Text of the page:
In its basic form, you can actually employ a cardboard box as your compost bin. You will need a sturdy cardboard box, the stronger the better. A single corrugated wall box is the bare minimum but if you have any double-walled or are able to stack one box inside another, even better.
In reality, there isn’t much to this. The cardboard box is just a rudimentary compost bin, but you will be surprised how effective it is. The base of the box will act as a weed barrier which, as we have mentioned above, helps drastically reduce the probability of weed spores contaminating your compost.
If you want to speed up the composting process you can do so by aerating your box. This is simple to do by passing two or three two-inch PVC waste pipes through the box at different angles. You would drill along the pipe in a line on two sides and cut the pipe long enough so that the ends stick outside the box by about three inches out on each side.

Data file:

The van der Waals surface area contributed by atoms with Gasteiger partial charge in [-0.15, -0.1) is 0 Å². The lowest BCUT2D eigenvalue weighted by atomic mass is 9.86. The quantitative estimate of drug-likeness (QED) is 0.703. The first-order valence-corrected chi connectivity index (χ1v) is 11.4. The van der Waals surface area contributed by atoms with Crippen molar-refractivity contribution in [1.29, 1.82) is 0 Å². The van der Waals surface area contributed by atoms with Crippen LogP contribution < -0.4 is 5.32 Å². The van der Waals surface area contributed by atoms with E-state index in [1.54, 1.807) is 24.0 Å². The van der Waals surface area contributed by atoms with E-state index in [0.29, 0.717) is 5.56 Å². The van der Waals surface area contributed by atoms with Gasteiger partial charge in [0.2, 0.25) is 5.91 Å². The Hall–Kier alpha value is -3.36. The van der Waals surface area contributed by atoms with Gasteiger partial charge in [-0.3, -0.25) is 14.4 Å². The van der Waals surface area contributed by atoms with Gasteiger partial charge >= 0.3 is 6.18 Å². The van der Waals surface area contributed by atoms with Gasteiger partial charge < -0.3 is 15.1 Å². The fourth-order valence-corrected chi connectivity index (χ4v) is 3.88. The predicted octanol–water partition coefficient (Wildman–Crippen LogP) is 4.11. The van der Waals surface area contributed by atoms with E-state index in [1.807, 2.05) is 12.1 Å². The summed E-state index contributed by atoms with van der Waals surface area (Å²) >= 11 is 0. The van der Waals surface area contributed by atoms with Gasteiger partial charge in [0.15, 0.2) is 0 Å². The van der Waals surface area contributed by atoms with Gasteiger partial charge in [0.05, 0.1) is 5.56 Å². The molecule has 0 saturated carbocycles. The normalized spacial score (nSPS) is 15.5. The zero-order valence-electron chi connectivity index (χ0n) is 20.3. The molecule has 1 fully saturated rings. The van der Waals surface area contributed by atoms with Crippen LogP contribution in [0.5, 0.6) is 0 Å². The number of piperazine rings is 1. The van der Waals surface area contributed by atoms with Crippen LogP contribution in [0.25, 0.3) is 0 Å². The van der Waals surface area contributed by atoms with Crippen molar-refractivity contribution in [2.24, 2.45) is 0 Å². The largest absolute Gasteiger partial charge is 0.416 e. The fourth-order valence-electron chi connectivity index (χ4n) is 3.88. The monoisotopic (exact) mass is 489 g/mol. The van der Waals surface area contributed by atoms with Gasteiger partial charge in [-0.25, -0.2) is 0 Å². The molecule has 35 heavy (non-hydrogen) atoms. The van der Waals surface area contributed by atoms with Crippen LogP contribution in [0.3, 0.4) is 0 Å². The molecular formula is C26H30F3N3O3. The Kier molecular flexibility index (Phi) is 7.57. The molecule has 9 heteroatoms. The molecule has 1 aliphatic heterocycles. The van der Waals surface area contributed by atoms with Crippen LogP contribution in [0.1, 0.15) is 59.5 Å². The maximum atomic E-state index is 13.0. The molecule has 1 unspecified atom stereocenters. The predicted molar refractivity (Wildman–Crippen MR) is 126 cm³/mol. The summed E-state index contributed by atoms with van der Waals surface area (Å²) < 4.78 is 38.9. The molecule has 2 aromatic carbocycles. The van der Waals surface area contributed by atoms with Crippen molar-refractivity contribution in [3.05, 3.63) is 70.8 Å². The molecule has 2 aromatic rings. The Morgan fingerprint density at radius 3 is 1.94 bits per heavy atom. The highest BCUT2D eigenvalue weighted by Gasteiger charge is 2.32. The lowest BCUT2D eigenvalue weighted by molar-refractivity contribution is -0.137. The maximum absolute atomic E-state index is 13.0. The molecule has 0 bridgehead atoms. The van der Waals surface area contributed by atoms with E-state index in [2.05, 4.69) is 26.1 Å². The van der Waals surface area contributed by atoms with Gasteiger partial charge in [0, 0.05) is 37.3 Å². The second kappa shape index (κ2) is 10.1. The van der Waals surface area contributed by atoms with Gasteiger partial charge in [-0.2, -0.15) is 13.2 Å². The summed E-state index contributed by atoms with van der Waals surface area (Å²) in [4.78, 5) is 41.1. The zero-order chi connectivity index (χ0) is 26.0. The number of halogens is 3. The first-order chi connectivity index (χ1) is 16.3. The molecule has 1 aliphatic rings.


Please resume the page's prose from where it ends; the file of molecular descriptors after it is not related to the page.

It works because air is drawn through the pipe and released into the decomposing compost by the holes along the pipe, aiding air flow and bringing oxygen to the center of the pile.
Using a cardboard box in this way would require shelter for the box as otherwise, it would disintegrate with the rain. In addition, when the compost has finished decomposing the box itself will start to decompose as the microbes look to attack it. But as it is a solid piece of cardboard this will take a lot longer than the material inside to turn into finished compost.
Cardboard for Worms
If you are using a vermicomposting technique then again cardboard can provide multiple benefits. Firstly you can feed cardboard to composting worms and also use the cardboard as a worm blanket.